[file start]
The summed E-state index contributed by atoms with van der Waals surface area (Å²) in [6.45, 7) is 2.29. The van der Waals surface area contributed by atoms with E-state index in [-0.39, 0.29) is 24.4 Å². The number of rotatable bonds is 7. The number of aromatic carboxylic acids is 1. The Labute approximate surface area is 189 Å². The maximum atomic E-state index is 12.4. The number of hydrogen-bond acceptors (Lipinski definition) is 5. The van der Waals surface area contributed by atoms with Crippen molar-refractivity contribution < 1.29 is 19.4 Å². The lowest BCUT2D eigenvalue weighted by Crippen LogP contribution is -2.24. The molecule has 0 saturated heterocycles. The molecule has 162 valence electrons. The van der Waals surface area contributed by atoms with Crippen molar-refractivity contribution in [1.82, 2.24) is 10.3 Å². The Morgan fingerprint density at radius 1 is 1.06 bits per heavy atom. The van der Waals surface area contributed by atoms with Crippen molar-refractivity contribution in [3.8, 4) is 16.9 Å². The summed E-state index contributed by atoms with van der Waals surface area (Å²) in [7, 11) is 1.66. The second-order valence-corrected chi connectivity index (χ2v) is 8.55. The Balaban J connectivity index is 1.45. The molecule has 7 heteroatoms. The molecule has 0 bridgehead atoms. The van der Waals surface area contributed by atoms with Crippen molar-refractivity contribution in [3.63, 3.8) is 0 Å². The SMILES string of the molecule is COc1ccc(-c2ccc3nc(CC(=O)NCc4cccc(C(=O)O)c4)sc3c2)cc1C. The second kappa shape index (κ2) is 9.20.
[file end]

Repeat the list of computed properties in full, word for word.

The summed E-state index contributed by atoms with van der Waals surface area (Å²) in [6.45, 7) is 2.29. The van der Waals surface area contributed by atoms with E-state index in [-0.39, 0.29) is 24.4 Å². The number of rotatable bonds is 7. The number of aromatic carboxylic acids is 1. The Labute approximate surface area is 189 Å². The maximum atomic E-state index is 12.4. The number of hydrogen-bond acceptors (Lipinski definition) is 5. The van der Waals surface area contributed by atoms with Crippen molar-refractivity contribution < 1.29 is 19.4 Å². The lowest BCUT2D eigenvalue weighted by Crippen LogP contribution is -2.24. The molecule has 0 saturated heterocycles. The molecule has 162 valence electrons. The van der Waals surface area contributed by atoms with Crippen molar-refractivity contribution in [1.82, 2.24) is 10.3 Å². The Morgan fingerprint density at radius 1 is 1.06 bits per heavy atom. The van der Waals surface area contributed by atoms with Crippen molar-refractivity contribution in [3.8, 4) is 16.9 Å². The summed E-state index contributed by atoms with van der Waals surface area (Å²) in [7, 11) is 1.66. The second-order valence-corrected chi connectivity index (χ2v) is 8.55. The Balaban J connectivity index is 1.45. The molecule has 7 heteroatoms. The molecule has 0 bridgehead atoms. The van der Waals surface area contributed by atoms with Crippen molar-refractivity contribution in [3.63, 3.8) is 0 Å². The SMILES string of the molecule is COc1ccc(-c2ccc3nc(CC(=O)NCc4cccc(C(=O)O)c4)sc3c2)cc1C. The second kappa shape index (κ2) is 9.20.